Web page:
This first edition of The Insurance Disputes Law Review provides excellent and succinct overviews of recent developments in insurance disputes across 16 important insurance jurisdictions. In order to be as user-friendly as possible, each chapter follows the same format – first providing an overview of the key framework for dealing with disputes, and then giving an update of recent developments in disputes.
The Sports Law Review is intended as a practical, business-focused legal guide for all relevant stakeholder groups in the area of sports, including sports business entities, sports federations, sports clubs and athletes. Its goal is to provide an analysis of recent developments and their effects on the sports law sector in 18 jurisdictions. It will serve as a guidebook for practitioners as to how a selected range of legal topics is dealt with under various national laws.
In this, the inaugural edition of The Global Damages Law Review, we survey the codified rules and common law principles underpinning the presentation of damages evidence. We also summarise recent common law decisions that provide new or improved guidance on these frameworks. This first edition summarises principles governing the quantification of expert financial evidence in select common law jurisdictions including the United States, the United Kingdom, Canada and Australia; and highlights important precedents from recent case law in each of the jurisdictions.
This first edition is published at a time when the world grows ever smaller and commercial relationships are the common currency that links countries and cultures across the globe. Whether you are a corporate counsel, a business executive, a private practitioner or a government official, and whether you are facing litigation or arbitration of a commercial dispute, negotiating a contract with an eye towards minimising litigation risk, or simply interested in learning more about this important area of law as related by a seasoned and savvy practitioner, we hope you will find this volume informative, instructive and enjoyable.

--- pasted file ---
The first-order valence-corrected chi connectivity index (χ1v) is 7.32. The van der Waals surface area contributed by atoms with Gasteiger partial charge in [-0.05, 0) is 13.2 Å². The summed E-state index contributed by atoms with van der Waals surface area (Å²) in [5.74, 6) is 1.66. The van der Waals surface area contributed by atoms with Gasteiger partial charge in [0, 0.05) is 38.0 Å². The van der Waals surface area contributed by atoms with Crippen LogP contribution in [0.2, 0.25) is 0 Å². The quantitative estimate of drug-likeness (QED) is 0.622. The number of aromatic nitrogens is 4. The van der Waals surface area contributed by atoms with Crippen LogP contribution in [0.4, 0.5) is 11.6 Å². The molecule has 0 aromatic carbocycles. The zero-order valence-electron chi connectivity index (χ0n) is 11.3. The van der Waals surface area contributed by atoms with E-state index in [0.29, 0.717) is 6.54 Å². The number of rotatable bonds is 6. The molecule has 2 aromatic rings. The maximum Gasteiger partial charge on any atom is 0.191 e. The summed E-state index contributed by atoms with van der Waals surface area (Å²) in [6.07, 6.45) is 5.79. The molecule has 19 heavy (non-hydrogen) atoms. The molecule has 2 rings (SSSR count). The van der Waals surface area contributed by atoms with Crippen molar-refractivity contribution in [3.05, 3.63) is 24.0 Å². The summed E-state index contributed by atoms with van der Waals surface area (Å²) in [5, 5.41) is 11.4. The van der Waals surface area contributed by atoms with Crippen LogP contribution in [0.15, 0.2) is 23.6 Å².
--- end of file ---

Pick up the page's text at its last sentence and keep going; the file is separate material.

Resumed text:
The Patent Litigation Law Review does not only summarise patent litigation procedures. The respective contributors to it, as leading practitioners in each of their jurisdictions, also focus on recent developments in substantive patent law as demonstrated by the most important recent court decisions in their respective jurisdictions, meaning that this Review also provides insight into the current controversies that affect patent law generally.
As we noted in the Preface to last year’s edition of the Banking Litigation Law Review, banks will always be regular litigants – generally as defendants – and this year’s contribution of jurisdiction-specific chapters explains how and why.
This first edition of The Professional Negligence Law Review comes at a time of unusual political challenge to some elements of globalisation. Yet international trade and cross-border transactions are, and will remain, firmly entrenched in the day-to-day business of commercial institutions, and the fact that this is the 54th title published by The Law Reviews comes as little surprise. The insight that each title provides into the major commercial jurisdictions is invaluable to all those conducting and advising on modern commerce in specific areas.